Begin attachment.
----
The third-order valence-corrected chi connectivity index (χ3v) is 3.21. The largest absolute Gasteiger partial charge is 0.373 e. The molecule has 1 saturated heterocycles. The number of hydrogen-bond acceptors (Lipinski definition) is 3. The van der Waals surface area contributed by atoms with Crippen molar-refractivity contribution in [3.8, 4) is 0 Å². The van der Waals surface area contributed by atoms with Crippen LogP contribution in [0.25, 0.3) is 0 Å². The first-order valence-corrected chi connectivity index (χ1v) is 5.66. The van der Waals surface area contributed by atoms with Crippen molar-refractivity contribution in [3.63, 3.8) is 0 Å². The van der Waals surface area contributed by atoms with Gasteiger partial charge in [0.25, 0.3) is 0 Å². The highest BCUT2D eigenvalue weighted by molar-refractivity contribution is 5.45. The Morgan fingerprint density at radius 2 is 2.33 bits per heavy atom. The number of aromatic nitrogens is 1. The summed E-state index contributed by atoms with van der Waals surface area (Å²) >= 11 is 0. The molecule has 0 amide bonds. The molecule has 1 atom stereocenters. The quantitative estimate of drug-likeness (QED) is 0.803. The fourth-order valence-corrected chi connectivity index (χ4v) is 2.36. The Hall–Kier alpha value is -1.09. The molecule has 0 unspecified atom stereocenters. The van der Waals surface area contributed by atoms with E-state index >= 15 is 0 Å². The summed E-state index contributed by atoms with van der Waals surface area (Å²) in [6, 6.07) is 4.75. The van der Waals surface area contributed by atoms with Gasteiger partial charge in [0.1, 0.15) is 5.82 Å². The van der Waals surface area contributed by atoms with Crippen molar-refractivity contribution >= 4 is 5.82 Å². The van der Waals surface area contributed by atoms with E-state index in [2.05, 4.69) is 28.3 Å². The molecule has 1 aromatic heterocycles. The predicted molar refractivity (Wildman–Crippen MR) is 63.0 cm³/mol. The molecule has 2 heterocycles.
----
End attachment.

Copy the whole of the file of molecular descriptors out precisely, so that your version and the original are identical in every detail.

The third-order valence-corrected chi connectivity index (χ3v) is 3.21. The largest absolute Gasteiger partial charge is 0.373 e. The molecule has 1 saturated heterocycles. The number of hydrogen-bond acceptors (Lipinski definition) is 3. The van der Waals surface area contributed by atoms with Crippen molar-refractivity contribution in [3.8, 4) is 0 Å². The van der Waals surface area contributed by atoms with Crippen LogP contribution in [0.25, 0.3) is 0 Å². The first-order valence-corrected chi connectivity index (χ1v) is 5.66. The van der Waals surface area contributed by atoms with Crippen molar-refractivity contribution in [3.63, 3.8) is 0 Å². The van der Waals surface area contributed by atoms with Gasteiger partial charge in [0.25, 0.3) is 0 Å². The highest BCUT2D eigenvalue weighted by molar-refractivity contribution is 5.45. The Morgan fingerprint density at radius 2 is 2.33 bits per heavy atom. The number of aromatic nitrogens is 1. The summed E-state index contributed by atoms with van der Waals surface area (Å²) >= 11 is 0. The molecule has 0 amide bonds. The molecule has 1 atom stereocenters. The quantitative estimate of drug-likeness (QED) is 0.803. The fourth-order valence-corrected chi connectivity index (χ4v) is 2.36. The Hall–Kier alpha value is -1.09. The molecule has 0 unspecified atom stereocenters. The van der Waals surface area contributed by atoms with E-state index >= 15 is 0 Å². The summed E-state index contributed by atoms with van der Waals surface area (Å²) in [6, 6.07) is 4.75. The van der Waals surface area contributed by atoms with Gasteiger partial charge in [0.1, 0.15) is 5.82 Å². The van der Waals surface area contributed by atoms with Crippen molar-refractivity contribution >= 4 is 5.82 Å². The van der Waals surface area contributed by atoms with E-state index in [2.05, 4.69) is 28.3 Å². The molecule has 1 aromatic heterocycles. The predicted molar refractivity (Wildman–Crippen MR) is 63.0 cm³/mol. The molecule has 2 heterocycles.